"How could this have taken place?"
"What are your food testing processes?"
"What about my money?"
"WTF, Enterprise Foods?"
These are all questions outraged consumers have asked Tiger Brand division Enterprise Foods in the wake of South Africa's listeriosis outbreak.
Enterprise has been offering South Africans deli cold meats since 1917 and promises "superior quality you can trust", but the brand lost consumer trust overnight.
This follows an announcement by Minister of Health Aaron Motsoaledi and the National Institute of Communicable Diseases (NICD) on Sunday identifying an Enterprise facility in Polokwane as the source of the world's largest outbreak of listeriosis ever, according to the World Health Organisation.
The outbreak, caused by the bacterium listeria found in contaminated, uncooked food – but which can also be transferred to cooked foods served cold, like processed meats – has claimed 180 lives in South Africa in the past few months, and left hundreds more severely ill.
The company took to social media platforms to issue a national recall - and inform customers which products are being recalled. They have also issued contact details for any queries people may have about the recall, but if they thought that would calm customers down, they were mistaken – if anything, it ignited more disgruntlement.
Consumers have chastised the company for negligence – questioning their testing processes – and for not managing the situation better.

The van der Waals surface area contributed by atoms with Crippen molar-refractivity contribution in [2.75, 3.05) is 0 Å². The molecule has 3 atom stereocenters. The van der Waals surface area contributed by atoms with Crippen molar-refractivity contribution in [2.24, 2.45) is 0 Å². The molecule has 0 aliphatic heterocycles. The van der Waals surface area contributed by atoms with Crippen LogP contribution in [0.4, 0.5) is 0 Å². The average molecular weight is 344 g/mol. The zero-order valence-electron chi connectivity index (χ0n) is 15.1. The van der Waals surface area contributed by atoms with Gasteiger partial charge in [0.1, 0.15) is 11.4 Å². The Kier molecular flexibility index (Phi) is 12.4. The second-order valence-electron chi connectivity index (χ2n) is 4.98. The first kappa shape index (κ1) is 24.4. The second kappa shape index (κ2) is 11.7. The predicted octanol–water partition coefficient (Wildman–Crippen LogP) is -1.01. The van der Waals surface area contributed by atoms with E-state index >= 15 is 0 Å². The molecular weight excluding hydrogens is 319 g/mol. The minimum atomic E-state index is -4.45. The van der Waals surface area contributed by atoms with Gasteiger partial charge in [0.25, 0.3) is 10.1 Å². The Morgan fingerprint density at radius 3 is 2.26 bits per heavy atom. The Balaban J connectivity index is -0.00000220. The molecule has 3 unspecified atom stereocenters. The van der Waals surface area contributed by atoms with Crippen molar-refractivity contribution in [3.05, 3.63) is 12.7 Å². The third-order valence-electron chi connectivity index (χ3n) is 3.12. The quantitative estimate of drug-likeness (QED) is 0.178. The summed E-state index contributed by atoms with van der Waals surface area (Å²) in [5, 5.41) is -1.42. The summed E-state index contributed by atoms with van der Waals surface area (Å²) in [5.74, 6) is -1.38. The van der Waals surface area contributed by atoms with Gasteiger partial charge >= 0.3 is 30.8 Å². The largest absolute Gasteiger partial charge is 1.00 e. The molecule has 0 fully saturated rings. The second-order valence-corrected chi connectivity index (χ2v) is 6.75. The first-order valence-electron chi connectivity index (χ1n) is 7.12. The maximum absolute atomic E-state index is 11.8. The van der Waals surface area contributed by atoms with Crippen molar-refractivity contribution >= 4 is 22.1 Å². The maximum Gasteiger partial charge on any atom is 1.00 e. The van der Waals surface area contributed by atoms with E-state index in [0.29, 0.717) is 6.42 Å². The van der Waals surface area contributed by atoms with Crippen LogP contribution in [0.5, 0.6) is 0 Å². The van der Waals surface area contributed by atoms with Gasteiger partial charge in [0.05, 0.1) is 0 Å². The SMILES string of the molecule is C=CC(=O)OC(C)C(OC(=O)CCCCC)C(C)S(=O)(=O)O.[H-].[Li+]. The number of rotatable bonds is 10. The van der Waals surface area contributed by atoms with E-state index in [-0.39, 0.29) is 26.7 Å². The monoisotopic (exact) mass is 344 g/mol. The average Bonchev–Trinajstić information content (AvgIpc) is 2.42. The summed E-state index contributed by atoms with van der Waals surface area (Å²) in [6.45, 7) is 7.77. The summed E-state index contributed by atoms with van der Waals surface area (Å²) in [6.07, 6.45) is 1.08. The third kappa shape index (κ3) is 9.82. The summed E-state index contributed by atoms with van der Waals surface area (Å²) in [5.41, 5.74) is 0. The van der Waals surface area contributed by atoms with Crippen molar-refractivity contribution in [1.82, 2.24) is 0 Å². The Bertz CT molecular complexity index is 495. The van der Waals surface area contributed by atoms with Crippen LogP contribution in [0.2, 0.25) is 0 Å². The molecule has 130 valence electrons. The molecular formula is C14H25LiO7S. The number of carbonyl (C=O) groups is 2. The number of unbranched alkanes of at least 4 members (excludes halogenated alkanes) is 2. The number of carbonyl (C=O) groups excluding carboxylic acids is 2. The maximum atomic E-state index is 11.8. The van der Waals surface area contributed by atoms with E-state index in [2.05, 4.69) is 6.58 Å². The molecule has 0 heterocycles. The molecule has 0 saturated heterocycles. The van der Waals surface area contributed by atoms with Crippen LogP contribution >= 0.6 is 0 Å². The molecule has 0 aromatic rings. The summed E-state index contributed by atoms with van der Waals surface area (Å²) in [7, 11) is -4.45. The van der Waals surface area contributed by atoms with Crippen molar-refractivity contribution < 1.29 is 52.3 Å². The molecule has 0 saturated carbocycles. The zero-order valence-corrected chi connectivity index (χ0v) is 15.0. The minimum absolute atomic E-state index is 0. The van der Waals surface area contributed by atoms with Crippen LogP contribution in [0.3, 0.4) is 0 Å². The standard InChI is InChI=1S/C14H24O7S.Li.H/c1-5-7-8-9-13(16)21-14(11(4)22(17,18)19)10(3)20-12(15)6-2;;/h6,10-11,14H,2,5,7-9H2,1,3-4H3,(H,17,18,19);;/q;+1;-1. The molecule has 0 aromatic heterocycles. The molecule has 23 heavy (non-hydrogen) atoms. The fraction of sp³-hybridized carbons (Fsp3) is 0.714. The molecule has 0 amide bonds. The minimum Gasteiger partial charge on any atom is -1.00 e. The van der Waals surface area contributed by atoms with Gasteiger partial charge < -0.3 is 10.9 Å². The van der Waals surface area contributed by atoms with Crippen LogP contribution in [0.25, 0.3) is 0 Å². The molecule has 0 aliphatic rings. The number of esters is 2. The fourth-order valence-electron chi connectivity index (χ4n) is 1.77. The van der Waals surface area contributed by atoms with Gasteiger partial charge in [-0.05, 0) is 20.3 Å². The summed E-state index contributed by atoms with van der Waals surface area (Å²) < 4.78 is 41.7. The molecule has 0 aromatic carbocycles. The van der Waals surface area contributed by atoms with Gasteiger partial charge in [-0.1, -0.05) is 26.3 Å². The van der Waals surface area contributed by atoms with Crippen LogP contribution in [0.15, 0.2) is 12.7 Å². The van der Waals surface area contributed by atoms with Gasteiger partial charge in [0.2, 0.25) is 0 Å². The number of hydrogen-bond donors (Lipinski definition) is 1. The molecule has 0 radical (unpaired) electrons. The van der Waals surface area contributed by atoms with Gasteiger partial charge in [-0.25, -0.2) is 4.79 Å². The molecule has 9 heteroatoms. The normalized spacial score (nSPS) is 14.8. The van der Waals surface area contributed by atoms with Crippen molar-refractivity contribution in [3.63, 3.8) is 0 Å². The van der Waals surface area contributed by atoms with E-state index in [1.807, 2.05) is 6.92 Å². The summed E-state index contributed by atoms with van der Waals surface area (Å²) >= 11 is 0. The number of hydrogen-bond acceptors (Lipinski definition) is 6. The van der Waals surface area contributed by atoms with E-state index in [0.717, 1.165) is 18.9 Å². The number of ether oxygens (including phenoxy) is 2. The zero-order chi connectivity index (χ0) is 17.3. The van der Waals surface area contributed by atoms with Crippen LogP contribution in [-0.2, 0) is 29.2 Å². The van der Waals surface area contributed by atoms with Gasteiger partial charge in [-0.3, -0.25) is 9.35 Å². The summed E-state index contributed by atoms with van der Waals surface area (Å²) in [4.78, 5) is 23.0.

The announced cause of the outbreak caused shockwaves all over the country even among those so far unaffected by listeriosis, as others who had eaten Enterprise products recently began questioning their health status.
What about the three Vienna's in my stomach already????
— G Mosaku (@MoraMosaku) March 4, 2018
Supermarket giants Pick n Pay, Shoprite and Woolworths have already announced that they are withdrawing all Enterprise products from its shelves, and Shoprite has confirmed that its house brand is not packed by Enterprise.
Listeria is a bacterium that is naturally found in the environment and commonly occurs in soil, water, vegetation and in the faeces of some animals. It can contaminate a wide variety of food types, including meat and meat products, dairy products (unpasteurised and pasteurised), fresh and frozen produce (fruits, vegetables and sprouts) and ready-to-eat products.